A UK court earlier this month ordered the Black Cube intelligence firm to pay an Israeli TV network £350,000 ($468,000 or NIS 1.55 million) after the secretive company withdrew from a major libel lawsuit against the media company.
Channel 12’s “Uvda” program aired an exposé last year that claimed one of Israel’s richest men hired Black Cube in 2014 to dig up dirt on Yesh Atid party chief Yair Lapid. Investigative journalist Ilana Dayan also alleged the firm attempted to derail a reform in the communications sector and to discredit a leading Israeli businesswoman.
Black Cube filed a £15 million ($19 million) lawsuit in the UK against Dayan and the network following the release of the report in June 2019.
Court documents showed that Black Cube, identified in the case as BC Strategy UK Limited, was ordered to issue an “interim payment” to cover the legal costs of Keshet Broadcasting Limited, Channel 12’s owner, and five journalists, according to a Wednesday report in The Guardian.
The court decision was filed on November 17, the day after Black Cube withdrew its claim.
A Black Cube spokesperson said: “The company, according to the recommendation of its English lawyers, has decided to discontinue its defamation claim in the UK against Uvda for a documentary which they broadcasted more than one year ago.”
“The company has been advised that since its income in the year following the broadcast has increased, the argument that the company has suffered financial loss because of the broadcast has fallen away. The company continues to state that the broadcast was wrong and seriously misleading and always acts strictly according to the law in every jurisdiction in which it operates.”
The UK is a common site for defamation cases due to its relatively strict libel laws and high rewards in such cases. Black Cube’s lawyers had argued that it could file the case in the UK because one of the company’s founders, and many of its customers, are based in the the country. The firm’s website lists offices in London, Tel Aviv and Madrid.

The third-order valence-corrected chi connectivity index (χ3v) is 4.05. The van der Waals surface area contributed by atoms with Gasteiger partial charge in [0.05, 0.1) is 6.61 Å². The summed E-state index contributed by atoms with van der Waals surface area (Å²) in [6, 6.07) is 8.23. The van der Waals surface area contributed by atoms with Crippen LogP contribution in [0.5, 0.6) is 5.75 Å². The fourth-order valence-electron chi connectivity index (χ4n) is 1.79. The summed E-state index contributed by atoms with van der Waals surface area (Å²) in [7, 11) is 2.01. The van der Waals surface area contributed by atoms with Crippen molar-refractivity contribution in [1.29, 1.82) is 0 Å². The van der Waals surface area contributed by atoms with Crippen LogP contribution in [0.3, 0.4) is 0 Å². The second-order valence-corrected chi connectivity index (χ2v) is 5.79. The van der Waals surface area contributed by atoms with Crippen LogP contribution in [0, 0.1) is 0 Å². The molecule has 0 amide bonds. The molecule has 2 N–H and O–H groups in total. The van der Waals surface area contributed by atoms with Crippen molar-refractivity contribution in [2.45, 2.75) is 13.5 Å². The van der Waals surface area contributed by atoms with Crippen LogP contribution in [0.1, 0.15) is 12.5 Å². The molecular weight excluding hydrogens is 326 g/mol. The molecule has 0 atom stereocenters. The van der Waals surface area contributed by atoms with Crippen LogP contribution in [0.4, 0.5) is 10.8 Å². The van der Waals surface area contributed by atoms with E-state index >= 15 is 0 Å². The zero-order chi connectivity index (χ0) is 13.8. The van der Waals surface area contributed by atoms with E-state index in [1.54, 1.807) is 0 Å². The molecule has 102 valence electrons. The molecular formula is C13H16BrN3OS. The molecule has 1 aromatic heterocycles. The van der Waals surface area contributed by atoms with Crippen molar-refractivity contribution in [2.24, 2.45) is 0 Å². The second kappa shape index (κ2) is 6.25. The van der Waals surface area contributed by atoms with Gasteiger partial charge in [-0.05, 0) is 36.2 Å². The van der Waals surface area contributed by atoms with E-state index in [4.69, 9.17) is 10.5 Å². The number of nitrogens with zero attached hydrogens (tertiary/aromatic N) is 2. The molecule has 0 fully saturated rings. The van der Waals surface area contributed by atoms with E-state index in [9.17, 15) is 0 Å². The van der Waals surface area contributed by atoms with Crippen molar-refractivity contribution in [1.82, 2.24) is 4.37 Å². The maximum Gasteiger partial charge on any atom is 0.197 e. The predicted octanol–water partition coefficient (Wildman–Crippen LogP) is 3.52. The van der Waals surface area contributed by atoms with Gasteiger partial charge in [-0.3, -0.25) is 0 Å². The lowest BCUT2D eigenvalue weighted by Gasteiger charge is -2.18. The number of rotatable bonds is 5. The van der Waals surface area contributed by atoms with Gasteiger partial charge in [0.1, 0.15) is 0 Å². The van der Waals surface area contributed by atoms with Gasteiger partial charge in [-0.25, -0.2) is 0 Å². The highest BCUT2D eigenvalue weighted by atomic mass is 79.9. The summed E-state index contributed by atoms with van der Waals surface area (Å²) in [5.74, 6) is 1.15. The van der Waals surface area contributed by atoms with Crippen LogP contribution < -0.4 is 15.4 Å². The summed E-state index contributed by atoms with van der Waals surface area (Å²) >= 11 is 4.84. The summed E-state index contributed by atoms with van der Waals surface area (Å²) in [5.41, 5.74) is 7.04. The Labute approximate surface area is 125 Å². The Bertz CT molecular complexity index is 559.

Black Cube, a company of former Israeli intelligence agents, has drawn international attention for allegedly working to discredit Obama administration officials who helped negotiate the Iran nuclear agreement, as well as to protect the reputation of disgraced Hollywood mogul Harvey Weinstein.
Dayan said the libel lawsuit was an attempt to “silence” her.
In her report, she claimed Black Cube agents had been hired by the nation’s largest telecom provider, Bezeq, to try and derail 2014’s so-called Wholesale Market Reform, which introduced serious telecommunications competition for the company.
According to Dayan, in March 2014 an international consulting firm hired by Israel’s Communications Ministry was invited to a meeting in the Dorcherster Hotel in London, where the company was allegedly pressed by Black Cube agents in an attempt to try and discredit it and disrupt the reform.
Bezeq did not deny the report to Channel 12, but said that sort of behavior was no longer acceptable within the company and belonged to a different era. Black Cube denied it had worked to stymie any reforms.
Dayan also reported that an unnamed business official had once hired Black Cube to work against one of Israel’s richest and most powerful women, Ofra Strauss, of the billion-dollar food company Strauss Group.
Documents exposed by the report said Black Cube would try to “identify misconduct and conflicts in the professional and private lives of the individuals” and “find further possible leverage points.”
Dayan noted that it is not clear if Black Cube eventually acted against Strauss. Dayan quoted sources close to Strauss as saying she was angered, but not surprised, by the revelations.
In another report, Dayan alleged that tycoon Idan Ofer at one point hired the firm to probe then-finance minister Lapid and other top officials as part of Ofer’s efforts to influence tax policy on natural gas finds.
Ofer, a billionaire with vast holdings in shipping, drilling and mining industries, reportedly paid Black Cube to help him undermine an advisory panel appointed by Lapid that was aiming to raise taxes on his lucrative natural resources company, according to the TV investigation. The idea was to smear Lapid and the arbitrators in order to evade high taxes on profits.
Black Cube denied the allegations, saying that it never met with Ofer or targeted politicians, judges or regulators.
A spokesman for Ofer confirmed that he had contracted the agency for a brief period, but said that the Israeli tycoon ended up not using Black Cube’s intel. He stressed that the company gathered evidence only from public sources.
The Associated Press contributed to this report.